Sunday, May 31, 2015

I found her!

Welcome to Mary’s Garden! It’s finally wonderful weather here in the garden. You know the drill, grab a plate, fill it with goodies, pour yourself a glass of wine, or whatever and find a shady spot.

Now you wonder who her is, right? Well, maybe you don’t wonder. I’m going to tell you anyway. Are you ready for a story? Or a saga? It is my journey to find my birth family.

I was born in 1955 and a wonderful couple adopted me at birth. I was adopted by an older couple who’d finally given up trying for a child of their own.

Don’t get me wrong, I had a great family, if a bit dysfunctional. Let’s just say that made life interesting and nowhere near what I thought a normal family was supposed to be. But that is not the story I’m here to regale you with. (Or bore you with, one or the other)

I’ve always known I was adopted as did the entire small town I lived in. There were other children who wouldn’t play with me because if my own parents gave me away, why should they like me? Kids can be a bit harsh, but it made me who I am. My adoptive mother was very threatened if I asked any questions about my adoption. After time, I stopped asking.

When my mother passed away, I was twenty-nine. I decided to search for my
birth mother, but I soon realized I was searching for my entire birth family, siblings, dad and all. That was 31 years ago, before home computers. I had to do everything the hard way. Mail things in, go to the library to research. I found all the adoption places and sent in my information in hopes that my birth mother or birth father had registered.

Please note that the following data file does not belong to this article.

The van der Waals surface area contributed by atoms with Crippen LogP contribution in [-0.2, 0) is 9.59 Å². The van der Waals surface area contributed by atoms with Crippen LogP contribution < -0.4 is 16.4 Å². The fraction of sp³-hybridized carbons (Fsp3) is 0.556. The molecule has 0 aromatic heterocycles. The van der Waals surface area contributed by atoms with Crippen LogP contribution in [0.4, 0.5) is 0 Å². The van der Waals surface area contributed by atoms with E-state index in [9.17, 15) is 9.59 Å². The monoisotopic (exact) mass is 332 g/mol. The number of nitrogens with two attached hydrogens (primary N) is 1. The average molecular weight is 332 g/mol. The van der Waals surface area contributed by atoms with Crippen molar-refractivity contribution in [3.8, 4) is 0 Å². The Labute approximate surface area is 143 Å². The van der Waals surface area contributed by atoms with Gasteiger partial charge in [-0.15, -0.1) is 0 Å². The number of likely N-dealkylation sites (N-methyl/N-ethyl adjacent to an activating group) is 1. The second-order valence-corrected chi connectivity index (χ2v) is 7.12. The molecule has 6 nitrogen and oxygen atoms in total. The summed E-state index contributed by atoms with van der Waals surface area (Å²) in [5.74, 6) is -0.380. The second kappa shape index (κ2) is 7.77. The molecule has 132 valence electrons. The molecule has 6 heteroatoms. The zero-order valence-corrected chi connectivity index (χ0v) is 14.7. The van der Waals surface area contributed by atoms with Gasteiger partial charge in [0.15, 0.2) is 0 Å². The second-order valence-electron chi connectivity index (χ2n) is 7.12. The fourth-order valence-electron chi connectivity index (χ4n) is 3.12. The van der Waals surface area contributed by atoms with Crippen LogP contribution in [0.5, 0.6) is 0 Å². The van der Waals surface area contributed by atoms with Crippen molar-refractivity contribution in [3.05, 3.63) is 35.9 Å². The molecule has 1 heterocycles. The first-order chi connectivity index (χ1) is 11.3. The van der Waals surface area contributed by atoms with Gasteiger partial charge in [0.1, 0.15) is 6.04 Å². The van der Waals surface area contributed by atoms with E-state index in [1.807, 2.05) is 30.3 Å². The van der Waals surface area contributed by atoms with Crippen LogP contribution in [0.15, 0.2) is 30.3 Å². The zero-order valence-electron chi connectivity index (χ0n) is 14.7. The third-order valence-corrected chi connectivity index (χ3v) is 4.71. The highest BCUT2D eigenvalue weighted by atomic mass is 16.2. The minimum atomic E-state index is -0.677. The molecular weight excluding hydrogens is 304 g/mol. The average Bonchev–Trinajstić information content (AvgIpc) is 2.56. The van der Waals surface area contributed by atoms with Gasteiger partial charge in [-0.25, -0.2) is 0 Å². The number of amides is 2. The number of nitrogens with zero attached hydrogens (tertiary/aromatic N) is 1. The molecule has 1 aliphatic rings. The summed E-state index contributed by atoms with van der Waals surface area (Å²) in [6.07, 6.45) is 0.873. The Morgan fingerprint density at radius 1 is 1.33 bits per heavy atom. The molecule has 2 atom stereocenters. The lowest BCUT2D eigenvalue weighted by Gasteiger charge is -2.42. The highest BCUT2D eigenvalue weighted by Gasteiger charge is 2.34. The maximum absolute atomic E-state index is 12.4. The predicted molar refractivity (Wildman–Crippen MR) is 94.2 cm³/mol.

Some people may wonder, why I would want to pursue my birth family if I had such a great life. Maybe if you’re not adopted you won’t understand, and every person is different. Here are my reasons:
1. I wanted to know where I came from. My adoptive family had history they could track back for hundreds of years and they thought that should satisfy me. But it wasn’t ME or who I was, why did I have brown hair and lily white skin that didn’t tan? Why did I have a temper? And why…. You get my drift.
2. I wanted to find my birth mother if nothing else, to ask, why? Even if she didn’t want to have nothing to do with me, I felt I had the right to know why she gave me up for adoption. And did my birth father know about me? (he doesn’t)
3. I wanted to know if I had brothers and sisters my age.

There are many more reasons, but those are the main ones. To me it was like, one minute I wasn’t here and the next I just appeared out of nowhere and my adoptive parents took me in. I have NO BACKSTORY.